‘Proptech and eviction laws are emboldening tenants’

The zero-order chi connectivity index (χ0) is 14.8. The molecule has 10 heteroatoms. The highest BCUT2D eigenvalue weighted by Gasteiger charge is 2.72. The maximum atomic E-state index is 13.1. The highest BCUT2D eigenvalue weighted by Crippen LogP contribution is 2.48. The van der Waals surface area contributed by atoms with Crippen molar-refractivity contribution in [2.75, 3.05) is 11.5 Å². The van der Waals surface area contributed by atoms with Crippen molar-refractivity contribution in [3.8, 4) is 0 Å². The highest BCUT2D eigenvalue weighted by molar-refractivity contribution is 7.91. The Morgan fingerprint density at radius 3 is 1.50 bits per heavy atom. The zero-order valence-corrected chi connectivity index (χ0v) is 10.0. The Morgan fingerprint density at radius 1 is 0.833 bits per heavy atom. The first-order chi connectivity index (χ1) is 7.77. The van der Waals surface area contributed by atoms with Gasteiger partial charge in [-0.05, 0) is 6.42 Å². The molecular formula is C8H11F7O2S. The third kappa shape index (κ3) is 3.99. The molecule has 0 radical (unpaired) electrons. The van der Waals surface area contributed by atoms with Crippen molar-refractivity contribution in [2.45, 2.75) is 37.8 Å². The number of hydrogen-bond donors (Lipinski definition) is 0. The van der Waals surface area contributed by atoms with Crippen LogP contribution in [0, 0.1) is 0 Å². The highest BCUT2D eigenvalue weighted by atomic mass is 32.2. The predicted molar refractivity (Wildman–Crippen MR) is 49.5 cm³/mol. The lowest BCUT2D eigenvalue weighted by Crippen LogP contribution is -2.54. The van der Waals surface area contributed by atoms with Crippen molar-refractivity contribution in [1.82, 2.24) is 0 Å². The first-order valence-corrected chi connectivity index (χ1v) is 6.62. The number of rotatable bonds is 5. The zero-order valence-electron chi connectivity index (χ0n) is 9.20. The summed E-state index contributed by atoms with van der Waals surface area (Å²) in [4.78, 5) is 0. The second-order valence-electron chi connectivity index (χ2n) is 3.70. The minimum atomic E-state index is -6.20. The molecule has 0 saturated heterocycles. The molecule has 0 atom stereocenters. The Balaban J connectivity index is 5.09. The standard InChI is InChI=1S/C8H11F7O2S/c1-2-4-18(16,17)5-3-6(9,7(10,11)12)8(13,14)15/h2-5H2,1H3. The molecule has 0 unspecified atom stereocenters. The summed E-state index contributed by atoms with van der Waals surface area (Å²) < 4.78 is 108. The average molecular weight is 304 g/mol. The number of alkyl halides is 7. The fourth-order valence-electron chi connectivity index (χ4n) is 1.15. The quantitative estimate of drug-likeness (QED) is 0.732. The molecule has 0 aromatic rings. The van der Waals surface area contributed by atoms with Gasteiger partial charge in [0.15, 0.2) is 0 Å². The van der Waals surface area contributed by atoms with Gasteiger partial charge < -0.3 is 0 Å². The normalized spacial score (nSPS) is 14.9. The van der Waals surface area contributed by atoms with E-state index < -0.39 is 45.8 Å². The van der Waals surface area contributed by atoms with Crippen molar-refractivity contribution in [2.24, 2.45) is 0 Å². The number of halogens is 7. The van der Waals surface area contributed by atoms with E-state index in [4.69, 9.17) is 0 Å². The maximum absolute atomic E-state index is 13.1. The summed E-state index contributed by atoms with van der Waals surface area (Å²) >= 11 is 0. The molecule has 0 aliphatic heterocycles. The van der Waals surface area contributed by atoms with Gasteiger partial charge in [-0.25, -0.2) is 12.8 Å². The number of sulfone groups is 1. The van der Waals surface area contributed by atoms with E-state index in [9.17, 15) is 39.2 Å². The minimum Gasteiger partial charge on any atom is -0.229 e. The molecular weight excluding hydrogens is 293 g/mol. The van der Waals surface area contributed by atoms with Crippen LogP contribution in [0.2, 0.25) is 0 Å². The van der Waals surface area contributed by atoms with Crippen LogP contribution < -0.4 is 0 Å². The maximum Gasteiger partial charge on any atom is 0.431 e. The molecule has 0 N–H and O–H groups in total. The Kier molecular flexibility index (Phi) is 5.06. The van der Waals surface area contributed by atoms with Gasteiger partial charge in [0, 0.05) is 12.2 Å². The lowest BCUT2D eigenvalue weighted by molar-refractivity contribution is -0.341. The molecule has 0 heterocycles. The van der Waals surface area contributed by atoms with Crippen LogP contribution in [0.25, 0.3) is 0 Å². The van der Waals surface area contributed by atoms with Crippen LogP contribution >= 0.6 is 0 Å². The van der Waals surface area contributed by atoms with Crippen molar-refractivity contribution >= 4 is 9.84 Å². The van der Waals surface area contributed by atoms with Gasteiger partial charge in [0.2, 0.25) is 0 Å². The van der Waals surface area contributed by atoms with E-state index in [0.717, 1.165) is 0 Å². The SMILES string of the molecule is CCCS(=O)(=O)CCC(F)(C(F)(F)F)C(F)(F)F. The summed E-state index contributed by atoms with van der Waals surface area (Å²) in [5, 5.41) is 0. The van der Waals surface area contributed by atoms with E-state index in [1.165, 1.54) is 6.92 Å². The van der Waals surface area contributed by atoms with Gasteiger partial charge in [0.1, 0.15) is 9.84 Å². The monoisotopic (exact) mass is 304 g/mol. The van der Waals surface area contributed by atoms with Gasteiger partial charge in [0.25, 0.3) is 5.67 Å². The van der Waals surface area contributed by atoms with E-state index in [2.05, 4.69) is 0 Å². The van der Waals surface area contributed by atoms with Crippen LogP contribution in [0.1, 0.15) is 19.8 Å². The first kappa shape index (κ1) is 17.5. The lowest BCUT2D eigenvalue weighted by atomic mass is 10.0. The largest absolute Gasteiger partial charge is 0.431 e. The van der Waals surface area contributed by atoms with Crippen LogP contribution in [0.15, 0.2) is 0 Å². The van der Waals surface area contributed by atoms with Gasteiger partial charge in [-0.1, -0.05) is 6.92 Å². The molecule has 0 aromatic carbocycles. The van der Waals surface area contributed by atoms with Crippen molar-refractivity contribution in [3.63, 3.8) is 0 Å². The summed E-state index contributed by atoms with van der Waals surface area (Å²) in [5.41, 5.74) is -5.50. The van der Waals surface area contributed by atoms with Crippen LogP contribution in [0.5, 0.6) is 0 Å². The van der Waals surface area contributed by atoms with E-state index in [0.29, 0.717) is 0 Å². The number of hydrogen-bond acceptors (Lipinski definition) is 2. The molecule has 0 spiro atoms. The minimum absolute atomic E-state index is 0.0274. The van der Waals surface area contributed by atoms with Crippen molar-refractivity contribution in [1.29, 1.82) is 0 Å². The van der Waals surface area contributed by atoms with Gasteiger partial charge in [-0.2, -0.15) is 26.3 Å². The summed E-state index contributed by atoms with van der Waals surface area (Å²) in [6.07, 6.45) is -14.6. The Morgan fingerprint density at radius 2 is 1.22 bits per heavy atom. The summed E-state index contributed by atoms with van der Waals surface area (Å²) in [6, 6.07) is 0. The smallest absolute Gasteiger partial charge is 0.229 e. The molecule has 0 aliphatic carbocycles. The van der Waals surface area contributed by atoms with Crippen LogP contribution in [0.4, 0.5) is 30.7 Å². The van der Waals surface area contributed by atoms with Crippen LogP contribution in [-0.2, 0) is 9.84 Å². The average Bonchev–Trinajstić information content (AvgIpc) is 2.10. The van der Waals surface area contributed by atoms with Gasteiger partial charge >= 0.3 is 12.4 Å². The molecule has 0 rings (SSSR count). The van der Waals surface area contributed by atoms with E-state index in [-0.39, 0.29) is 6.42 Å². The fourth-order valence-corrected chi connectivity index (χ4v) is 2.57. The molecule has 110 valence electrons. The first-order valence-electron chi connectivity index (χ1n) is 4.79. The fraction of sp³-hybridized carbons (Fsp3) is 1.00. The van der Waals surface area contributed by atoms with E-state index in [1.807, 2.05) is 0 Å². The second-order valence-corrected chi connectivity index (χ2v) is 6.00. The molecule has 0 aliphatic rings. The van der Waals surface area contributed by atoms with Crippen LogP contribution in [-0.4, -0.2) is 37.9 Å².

first_imgHome » News » Housing Market » ‘Proptech and eviction laws are emboldening tenants’ previous nextHousing Market‘Proptech and eviction laws are emboldening tenants’It’s why more tenants are asking for rent reductions, reveals ARLA’s David CoxNigel Lewis3rd October 20160626 Views The rise of proptech-led apps coupled to the introduction of regulation to prevent the worst kind of predatory evictions has emboldened tenants and is one reason why more are asking for rent reductions, says David Cox, ARLA’s Managing Director.Last week ARLA revealed that the percentage of tenants asking for rent reductions has increased from 2.1% to 3%, the highest proportion since ARLA began keeping records.Cox says the relationship between landlord and tenant is now more balanced. This, he says, is because the plethora of private rented sector data now available online via both the portals as well as new apps such as recently-launched Movebubble mean many tenants are now more aware of local rental prices and whether their rent is fair or not.“Tenants are looking around and if they see that similar properties nearby are available to rent for much less, they now feel secure enough in their tenancies to start the rental re-negotiation process with their landlord,” says Cox.He says that many tenants who had complained to their landlord in the past about the condition of their property and subsequently asked for a reduction in rent would have been open to a retaliatory eviction, but that now this has been stamped out.In October 2015 provisions within the Deregulation Act were brought in to prevent retaliatory evictions of tenants using the ‘no fault’ process when a tenant makes a genuine complaint about a property which is then verified by their local authority and an improvement order issued.  proptech lettings ARLA October 3, 2016Nigel LewisWhat’s your opinion? Cancel replyYou must be logged in to post a comment.Please note: This is a site for professional discussion. Comments will carry your full name and company.This site uses Akismet to reduce spam. Learn how your comment data is processed.Related articles Letting agent fined £11,500 over unlicenced rent-to-rent HMO3rd May 2021 BREAKING: Evictions paperwork must now include ‘breathing space’ scheme details30th April 2021 City dwellers most satisfied with where they live30th April 2021last_img read more